The beginning of November gave birth to a new version of Exonum framework actively promoted by Bitfury recently. In the current release the team focused on two main aspects:
the network code has been rewritten on Tokio;
RocksDBhas been established as the default storage while
LevelDBsupport has been discontinued. Exonum now relies on
RocksDBspecific internal feature (column families), which makes its data storage more effective. The work on further adoption of
RocksDBfunctionality carries on and will be realized in further releases.
The database engine update was particularly addressed in the 0.2 release article, so below we will focus on the first aspect.
Tokio is an event loop abstraction that is specifically adjusted for asynchronous programming. It is fundamentally based on asynchronous I/O, meaning that event processing is non-blocking. Separate events are processed in the background until the final result of event processing is obtained, so that new events can be polled without blocking the main thread.
The feature that particularly benefits asynchronous management of events is a future – a value that will be computed at some time later but that is not ready yet. Futures are composable and can incorporate a chain of actions that would realize the business logic of some process. For example, in terms of Exonum this can be described as follows:
Connect to node B --> Process bytes from node B and split them into messages --> Forward each message to a node channel
Besides futures, there is a similar primitive for async I/O called stream, which represents a flow of bytes that, with the help of some converter, may be decoded into other elements. Whilst a future returns only one result, a stream can yield several results until it is completed. In other words, streams deal with series of events and are particularly effective in operating with complicated interaction schemes. For example, in Exonum the TCP stream will be transformed into Exonum messages. Said stream can then be forwarded to consensus code stream through the corresponding channel and as they are combined the consensus code obtains necessary messages from the network for processing.
Another significant improvement incurred by “Tokio shift” is allowing nodes to process events in three main queues instead of one that existed in previous Mio-based network code. Generally, there are three main types of events that the network processes while realizing consensus - incoming transactions, message events and timer events. When the only existing queue got clogged by the first two, the timer events could not get into the queue; consequently, no new rounds could start, and consensus came to a halt. Naturally, processing these types of events separately facilitates node operation stability.
Alike, the new code operates in two threads: one for processing external events from the network (responding to the network messages) and the second one for consensus itself. (There is a separate thread for forwarding transactions received via REST API.) As a result, the speed and stability of the network increased – at present new blocks can be accepted in even intervals of 0.5 seconds. Meanwhile, the speed of acceptance can be decreased, of course, if required.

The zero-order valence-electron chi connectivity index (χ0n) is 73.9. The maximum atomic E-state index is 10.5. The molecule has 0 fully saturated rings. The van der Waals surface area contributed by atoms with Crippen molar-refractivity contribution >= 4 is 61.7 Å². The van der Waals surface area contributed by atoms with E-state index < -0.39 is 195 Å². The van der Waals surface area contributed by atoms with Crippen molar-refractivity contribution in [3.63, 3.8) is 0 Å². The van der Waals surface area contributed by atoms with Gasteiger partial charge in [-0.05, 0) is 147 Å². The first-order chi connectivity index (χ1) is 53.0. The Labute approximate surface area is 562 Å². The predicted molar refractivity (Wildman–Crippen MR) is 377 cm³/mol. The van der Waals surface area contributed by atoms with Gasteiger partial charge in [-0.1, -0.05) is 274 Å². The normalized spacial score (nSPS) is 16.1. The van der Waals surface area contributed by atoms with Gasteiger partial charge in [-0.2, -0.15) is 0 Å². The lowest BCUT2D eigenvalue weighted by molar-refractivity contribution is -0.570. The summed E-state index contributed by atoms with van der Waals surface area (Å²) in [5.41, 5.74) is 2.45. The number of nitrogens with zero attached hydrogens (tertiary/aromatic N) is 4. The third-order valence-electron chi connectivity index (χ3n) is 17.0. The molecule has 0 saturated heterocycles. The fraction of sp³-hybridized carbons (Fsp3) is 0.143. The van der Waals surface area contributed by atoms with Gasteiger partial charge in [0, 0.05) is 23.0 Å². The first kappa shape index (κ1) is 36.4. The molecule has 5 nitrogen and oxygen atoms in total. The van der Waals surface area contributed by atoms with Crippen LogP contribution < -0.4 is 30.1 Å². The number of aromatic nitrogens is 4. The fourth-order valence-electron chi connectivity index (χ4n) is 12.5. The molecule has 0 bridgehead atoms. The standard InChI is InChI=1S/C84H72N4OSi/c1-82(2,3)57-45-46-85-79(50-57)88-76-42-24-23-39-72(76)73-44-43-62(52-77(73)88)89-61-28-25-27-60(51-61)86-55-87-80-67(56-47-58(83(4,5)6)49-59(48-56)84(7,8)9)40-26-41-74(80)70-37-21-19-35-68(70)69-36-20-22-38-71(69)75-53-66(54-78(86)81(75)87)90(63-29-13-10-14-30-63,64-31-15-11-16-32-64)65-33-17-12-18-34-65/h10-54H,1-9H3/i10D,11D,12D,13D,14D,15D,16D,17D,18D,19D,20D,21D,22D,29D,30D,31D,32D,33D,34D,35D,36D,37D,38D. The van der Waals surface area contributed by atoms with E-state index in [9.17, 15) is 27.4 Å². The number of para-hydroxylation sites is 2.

Besides, the node update speed doubled (i.e. the speed of obtaining missing blocks by a lagging node). For example, in the network with 4 nodes the speed of accepting a new block while updating a lagging node constituted from 200 to 300 milliseconds. Switching the lagging node to a tokio-based code has already reduced said interval to 100 milliseconds only. It is expected that with the whole network switched to the new code said values should be even lower.
The statistics are provided for empty blocks and may differ for the network under load.
We have also roughly estimated impact of the described changes on the network code performance on a network with 4 validator nodes in one data center. The average transactions processing speed in accepting blocks of 1000 transactions was:
- 7,318 transactions per second for the code on Mio and
- 20,237 transactions per second for the code on Tokio and
- 31,571 transactions per second for the code on Tokio and
Besides boosting performance, the adoption of Tokio contributed to code structuring, which in its turn provides for better maintenance and extensibility of Exonum codebase.
Another new option is associated with introducing a new index into the storage. Specifically, a
SparseListIndex has been added which is an ordered structure, a list of items, that may contain “spaces”. This means that even if a random element is removed from inside the list, it will continue to operate, unlike the
ListIndex where all the items are strictly numbered from “0” to “n-1”, where “n” is a number of elements, and elements may be only deleted from the end of the list.
Further, a basic infrastructure has been added for collecting metrics and statistical data in Exonum and services. The option will be useful for monitoring and assessment of node productivity. The idea will be fully implemented in further releases.
Finally, we would also like to draw additional attention of service developers to the following several points:
- The field
MemoryPoolConfighas been replaced by the new
NodeBuilderhas started to work with
ServiceFactoryas a trait object;
- The signature of
gen_prefixfunction in the
schemamodule has been changed;
- The index constructor has changed. With the help of column families available in
RocksDBit became possible to define indices with a string name as it is usually done in databases (e.g. “Transactions”, “Wallets”, etc.) instead of prefixes that represent a sequence of some bytes.
The above-mentioned changes should be introduced into the existing service code to keep it actual according to the framework update.
The detailed list of changes, fixes and additions included into the current release is available under the following link.